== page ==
Why did not other leading basketball conferences follow the lead of the ACC and the Southern in this era, especially in the 1960s when the ACC tournament became a widely followed and very successful revenue generating event?

The answer is fairly simple. As exciting as the ACC and Southern Conference tournaments may have been with their winner-take-all format, most conferences felt it was unfair that a team that had demonstrated excellence over the course of a season could be eliminated from national championship competition simply because it happened to have a bad game.

In 1970, the University of South Carolina, a charter member of the ACC, was upset in double-overtime in the finals of the ACC tournament, after having been the first team in conference history to go through the regular season undefeated. When the other schools refused to alter the existing format for determining a champion, South Carolina resigned from the ACC amid a great deal of sympathy from college basketball fans.

While the ACC and the Southern could defend their approach by pointing out that this was the way it had always been done in those conferences and in their predecessors, conferences that had followed the traditional approach were simply unwilling to switch, even if it would have been profitable.

Of course, one could have a tournament just for the sake of a tournament, but the experience of the Southeastern Conference and the Ohio Valley Conference after 1951 suggested that basketball fans were not interested in games that had no effect on the conference championship.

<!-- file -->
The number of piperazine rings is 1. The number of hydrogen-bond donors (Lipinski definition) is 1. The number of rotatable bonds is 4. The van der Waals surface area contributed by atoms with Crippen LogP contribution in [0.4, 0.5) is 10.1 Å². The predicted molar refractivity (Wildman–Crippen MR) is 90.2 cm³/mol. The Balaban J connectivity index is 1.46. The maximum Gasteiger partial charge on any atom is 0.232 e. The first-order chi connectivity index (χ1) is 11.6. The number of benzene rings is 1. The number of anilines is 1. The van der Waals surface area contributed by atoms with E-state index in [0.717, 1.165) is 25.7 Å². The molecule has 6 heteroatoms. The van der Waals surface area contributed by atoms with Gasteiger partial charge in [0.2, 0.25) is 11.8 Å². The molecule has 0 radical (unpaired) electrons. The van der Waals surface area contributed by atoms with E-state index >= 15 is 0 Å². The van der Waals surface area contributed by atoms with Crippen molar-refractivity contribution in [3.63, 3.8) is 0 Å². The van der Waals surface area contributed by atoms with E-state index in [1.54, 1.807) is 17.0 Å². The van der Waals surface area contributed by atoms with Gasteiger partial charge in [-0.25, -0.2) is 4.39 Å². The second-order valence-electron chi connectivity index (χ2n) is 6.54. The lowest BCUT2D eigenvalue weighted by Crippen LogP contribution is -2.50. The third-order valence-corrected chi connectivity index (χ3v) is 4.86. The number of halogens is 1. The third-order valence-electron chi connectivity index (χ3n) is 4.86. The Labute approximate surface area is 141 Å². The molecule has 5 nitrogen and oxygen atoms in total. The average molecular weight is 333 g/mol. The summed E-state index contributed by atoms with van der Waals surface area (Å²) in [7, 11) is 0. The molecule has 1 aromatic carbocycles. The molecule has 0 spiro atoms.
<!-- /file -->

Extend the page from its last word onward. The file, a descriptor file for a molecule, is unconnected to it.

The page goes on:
So What Happened?

By 1974, it was widely rumored that the NCAA planned to expand the size of its post-season tournament and that it might also change the rule that limited conferences to a single participant.

Both happened in 1975. First, the number of teams in the tournament was immediately increased from 25 to 32, and the old limitation of one team per conference was replaced by a two-teams-per-conference rule.

Since a conference’s regular season champion was likely to have an outstanding overall record, suddenly making the tournament champion the conference champion would no longer make it possible that the conference’s strongest team might be eliminated, since the regular season champion was likely to be chosen for one of the now expanded number of at-large bids.

Moreover, by giving the tournament winner the automatic bid, fans of every team in the conference had reasons to attend the tournament or at least watch it on television.

Furthermore, the size of the NCAA tournament kept expanding over the course of the next decade. In 1979, it was increased to 40 teams, and in 1980, to 48. In 1983, the number was increased again to 52 teams, then to 53 the next year, and to 64 in 1985. Today, the number is up to 68, and some observers are predicting an impending move to a 96-teams tournament.

On top of that, in 1980, the limit of two teams per conference was also repealed, so that three or more teams from the same conference could theoretically make the NCAA tournament the same year. Suddenly, there was another reason to have a post-season tournament. Even teams that didn’t win the tournament might be able to showcase their talents and win one of the growing numbers of at-large bids.

In response to these changes, the number of post-season conference tournaments began to increase rapidly, from two in 1974, to six in 1975, to nine in 1976, to 13 in 1977, to 20 in 1980, to 24 in 1983, and to 29 in 1987. By 1987, every conference but the Ivy League, the Big 10 and the Gulf Star Conference had a post-season tournament. The Big 10 held out until 1998, but eventually joined the crowd.

It seems that as long as conferences can send more than one representative to the NCAA play-offs, conference tournaments are here to stay.